Thunder vs. Lakers: Oklahoma City Gains Experience with Game 4 Win

Matthew SchmidtFeatured ColumnistMay 20, 2012

LOS ANGELES, CA - MAY 19:  Kevin Durant #35 of the Oklahoma City Thunder reacts before taking on the Los Angeles Lakers in Game Four of the Western Conference Semifinals in the 2012 NBA Playoffs on May 19 at Staples Center in Los Angeles, California. NOTE TO USER: User expressly acknowledges and agrees that, by downloading and or using this photograph, User is consenting to the terms and conditions of the Getty Images License Agreement.  (Photo by Stephen Dunn/Getty Images)
Stephen Dunn/Getty Images

There is a saying that good teams don't win close games; they avoid them.

While that statement may be true in some respects, it is also unrealistic. At some point, no matter how good you are, you are going to find yourself in a close game where you will have to execute down the stretch to come away with the win. See: the 2011-12 Oklahoma City Thunder.

For the sixth time this postseason, the Thunder found themselves locked in a tight game in the fourth quarter. For the fifth time out of those six, they came away with the victory, defeating the Los Angeles Lakers 103-100 on Saturday night in Game 4 of their conference semifinal matchup to take a commanding 3-1 series lead back to Oklahoma City for a Game 5 on Monday night.

It's funny, because, in both of the Thunder's playoff series thus far, they could very well have been down 3-1. In the first round against the Dallas Mavericks, Oklahoma City won Games 1 and 2 in the waning moments, and it had to rally from a double-digit deficit in the fourth quarter to win the decisive Game 4.

Then, in this series against the Lakers, the Thunder found themselves down seven with two minutes left in Game 2. They came back and won. After losing Game 3, they fell into a 13-point hole with eight minutes to go in Game 4. Again, they stormed back and emerged victorious.

What is it about this team that makes it so good in clutch situations?

Well, for one thing, Kevin Durant has been absolutely magnificent. He has hit three game-winners thus far in the postseason, doing it in Game 1 against Dallas and in Games 2 and 4 against Los Angeles, as he drained a go-ahead three-pointer with 13.7 seconds left to give Oklahoma City the lead for good on Saturday night.

So, while the San Antonio Spurs (whom I feel are the favorite to win the Western Conference) have won all but one of their seven playoff games by double-digits, the Thunder are learning how to win games by making plays late, and that could prove to be invaluable in what appears to be an inevitable conference finals faceoff between San Antonio (who holds a 3-0 lead over the Los Angeles Clippers) and Oklahoma City.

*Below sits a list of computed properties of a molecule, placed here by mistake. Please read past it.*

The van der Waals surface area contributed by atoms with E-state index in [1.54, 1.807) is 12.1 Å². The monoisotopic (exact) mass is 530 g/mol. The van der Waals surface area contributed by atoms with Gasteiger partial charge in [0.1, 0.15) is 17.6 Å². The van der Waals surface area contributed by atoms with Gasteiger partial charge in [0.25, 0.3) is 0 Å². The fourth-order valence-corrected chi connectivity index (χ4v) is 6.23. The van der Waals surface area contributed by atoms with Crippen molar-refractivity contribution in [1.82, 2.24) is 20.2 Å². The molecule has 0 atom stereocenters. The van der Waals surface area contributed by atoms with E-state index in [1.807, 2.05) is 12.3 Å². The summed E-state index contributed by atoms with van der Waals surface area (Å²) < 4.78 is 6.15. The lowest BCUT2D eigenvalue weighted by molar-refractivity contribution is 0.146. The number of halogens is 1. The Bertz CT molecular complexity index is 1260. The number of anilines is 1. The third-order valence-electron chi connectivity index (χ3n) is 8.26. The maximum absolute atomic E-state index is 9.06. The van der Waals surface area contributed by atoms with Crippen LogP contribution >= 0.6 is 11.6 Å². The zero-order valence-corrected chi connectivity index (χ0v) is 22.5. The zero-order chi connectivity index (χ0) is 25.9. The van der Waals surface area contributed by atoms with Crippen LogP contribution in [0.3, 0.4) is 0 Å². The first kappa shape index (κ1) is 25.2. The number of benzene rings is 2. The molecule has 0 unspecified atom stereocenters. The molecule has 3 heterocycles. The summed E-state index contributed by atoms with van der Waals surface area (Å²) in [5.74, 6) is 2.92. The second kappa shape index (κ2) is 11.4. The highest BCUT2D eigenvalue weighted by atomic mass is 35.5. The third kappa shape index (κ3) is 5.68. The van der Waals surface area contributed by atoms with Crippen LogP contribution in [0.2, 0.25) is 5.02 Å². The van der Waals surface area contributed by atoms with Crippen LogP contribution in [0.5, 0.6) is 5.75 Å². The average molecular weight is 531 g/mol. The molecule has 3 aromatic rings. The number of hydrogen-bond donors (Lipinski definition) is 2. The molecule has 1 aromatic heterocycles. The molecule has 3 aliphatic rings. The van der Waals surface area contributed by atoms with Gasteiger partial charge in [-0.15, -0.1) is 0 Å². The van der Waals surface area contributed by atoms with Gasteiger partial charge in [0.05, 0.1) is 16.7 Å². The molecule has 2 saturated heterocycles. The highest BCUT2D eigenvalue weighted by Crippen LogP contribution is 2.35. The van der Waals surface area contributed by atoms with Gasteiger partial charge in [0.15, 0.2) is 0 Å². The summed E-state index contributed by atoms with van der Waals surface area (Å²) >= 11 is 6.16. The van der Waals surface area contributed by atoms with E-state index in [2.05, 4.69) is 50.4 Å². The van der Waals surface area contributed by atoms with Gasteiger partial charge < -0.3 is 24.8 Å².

I say this because, chances are, the Spurs-Thunder series is not going to be full of blowouts. San Antonio is not going to be winning by an average of 15 points per game like it has been doing against the likes of the Utah Jazz and the Clippers. Those are likely going to be close games, and now, Oklahoma City has gained the experience it needs to win those contests.

Of course, the Spurs are well-versed in tight playoff games, with Tim Duncan, Tony Parker, and Manu Ginobili having won three championships together (and Duncan has won four overall), and Gregg Popovich being arguably the greatest coach in professional sports, period. Still, the fact that the Thunder have been out-executing opponents down the stretch spells great news for what should be a scintillating series between these two Western Conference juggernauts.

The question is, though, how much can Oklahoma City continue to rely on its perimeter scoring to dominate fourth quarters? The Mavericks were solid and the Lakers are obviously no small task, but neither team is the Spurs.

Can the Thunder win close games against San Antonio without a low-post presence?

If there is one thing that is going to prevent Oklahoma City from winning it all, that is it. It does not have a big man it can dump the ball into when it needs an easy bucket.

The Spurs have that in Duncan, who looks rejuvenated this year. I have been saying this about the Thunder all season. As impressive as they are, they are missing a key ingredient, and you have to wonder if and when that is going to end up hurting them.

The trio of Durant, Russell Westbrook and James Harden is spectacular, as all three can get to the basket, draw fouls and knock down jumpers, but playing that type of game can only get you so far. Kendrick Perkins and Serge Ibaka comprise what is the best defensive frontcourt in the game, but outside of that nice jumper Ibaka has developed, neither represent viable options offensively, particularly late in the game.

That being said, the experience that Oklahoma City has gotten over the course of these first two rounds of this postseason is huge, and it will undoubtedly help them against the Spurs.